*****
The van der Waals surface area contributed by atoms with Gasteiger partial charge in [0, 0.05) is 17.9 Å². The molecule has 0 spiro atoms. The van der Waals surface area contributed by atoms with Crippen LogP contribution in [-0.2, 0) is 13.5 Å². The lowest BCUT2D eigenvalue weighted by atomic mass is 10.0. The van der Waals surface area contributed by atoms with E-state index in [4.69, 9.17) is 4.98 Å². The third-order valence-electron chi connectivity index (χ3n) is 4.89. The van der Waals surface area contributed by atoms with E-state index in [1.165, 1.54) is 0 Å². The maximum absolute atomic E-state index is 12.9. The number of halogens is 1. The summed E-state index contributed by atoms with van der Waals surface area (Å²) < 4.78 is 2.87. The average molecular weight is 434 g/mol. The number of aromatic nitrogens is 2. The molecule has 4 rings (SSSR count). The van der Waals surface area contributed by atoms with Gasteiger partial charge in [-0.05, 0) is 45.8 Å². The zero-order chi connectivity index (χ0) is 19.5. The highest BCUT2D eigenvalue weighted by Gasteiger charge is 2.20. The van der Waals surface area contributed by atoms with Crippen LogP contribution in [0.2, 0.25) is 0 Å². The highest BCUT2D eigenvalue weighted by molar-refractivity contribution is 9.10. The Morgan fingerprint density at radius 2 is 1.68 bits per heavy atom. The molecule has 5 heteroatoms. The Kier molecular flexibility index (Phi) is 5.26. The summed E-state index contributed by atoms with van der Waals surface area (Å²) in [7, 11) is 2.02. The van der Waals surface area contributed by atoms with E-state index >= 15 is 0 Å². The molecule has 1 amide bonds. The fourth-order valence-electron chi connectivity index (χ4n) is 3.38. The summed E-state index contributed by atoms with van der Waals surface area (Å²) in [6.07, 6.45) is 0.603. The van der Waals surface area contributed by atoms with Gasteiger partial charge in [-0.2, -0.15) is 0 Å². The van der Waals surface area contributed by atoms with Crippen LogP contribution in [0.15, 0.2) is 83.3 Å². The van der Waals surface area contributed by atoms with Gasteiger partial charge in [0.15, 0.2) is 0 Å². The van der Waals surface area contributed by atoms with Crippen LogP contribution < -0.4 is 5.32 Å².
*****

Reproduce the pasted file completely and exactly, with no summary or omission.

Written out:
The van der Waals surface area contributed by atoms with Gasteiger partial charge in [0, 0.05) is 17.9 Å². The molecule has 0 spiro atoms. The van der Waals surface area contributed by atoms with Crippen LogP contribution in [-0.2, 0) is 13.5 Å². The lowest BCUT2D eigenvalue weighted by atomic mass is 10.0. The van der Waals surface area contributed by atoms with E-state index in [4.69, 9.17) is 4.98 Å². The third-order valence-electron chi connectivity index (χ3n) is 4.89. The van der Waals surface area contributed by atoms with E-state index in [1.165, 1.54) is 0 Å². The maximum absolute atomic E-state index is 12.9. The number of halogens is 1. The summed E-state index contributed by atoms with van der Waals surface area (Å²) < 4.78 is 2.87. The average molecular weight is 434 g/mol. The number of aromatic nitrogens is 2. The molecule has 4 rings (SSSR count). The van der Waals surface area contributed by atoms with Gasteiger partial charge in [-0.05, 0) is 45.8 Å². The zero-order chi connectivity index (χ0) is 19.5. The highest BCUT2D eigenvalue weighted by Gasteiger charge is 2.20. The van der Waals surface area contributed by atoms with Crippen LogP contribution in [0.2, 0.25) is 0 Å². The highest BCUT2D eigenvalue weighted by molar-refractivity contribution is 9.10. The Morgan fingerprint density at radius 2 is 1.68 bits per heavy atom. The molecule has 5 heteroatoms. The Kier molecular flexibility index (Phi) is 5.26. The summed E-state index contributed by atoms with van der Waals surface area (Å²) in [7, 11) is 2.02. The van der Waals surface area contributed by atoms with E-state index >= 15 is 0 Å². The molecule has 1 amide bonds. The fourth-order valence-electron chi connectivity index (χ4n) is 3.38. The summed E-state index contributed by atoms with van der Waals surface area (Å²) in [6.07, 6.45) is 0.603. The van der Waals surface area contributed by atoms with Gasteiger partial charge in [-0.2, -0.15) is 0 Å². The van der Waals surface area contributed by atoms with Crippen LogP contribution in [0.15, 0.2) is 83.3 Å². The van der Waals surface area contributed by atoms with Gasteiger partial charge in [0.15, 0.2) is 0 Å². The van der Waals surface area contributed by atoms with Crippen LogP contribution < -0.4 is 5.32 Å².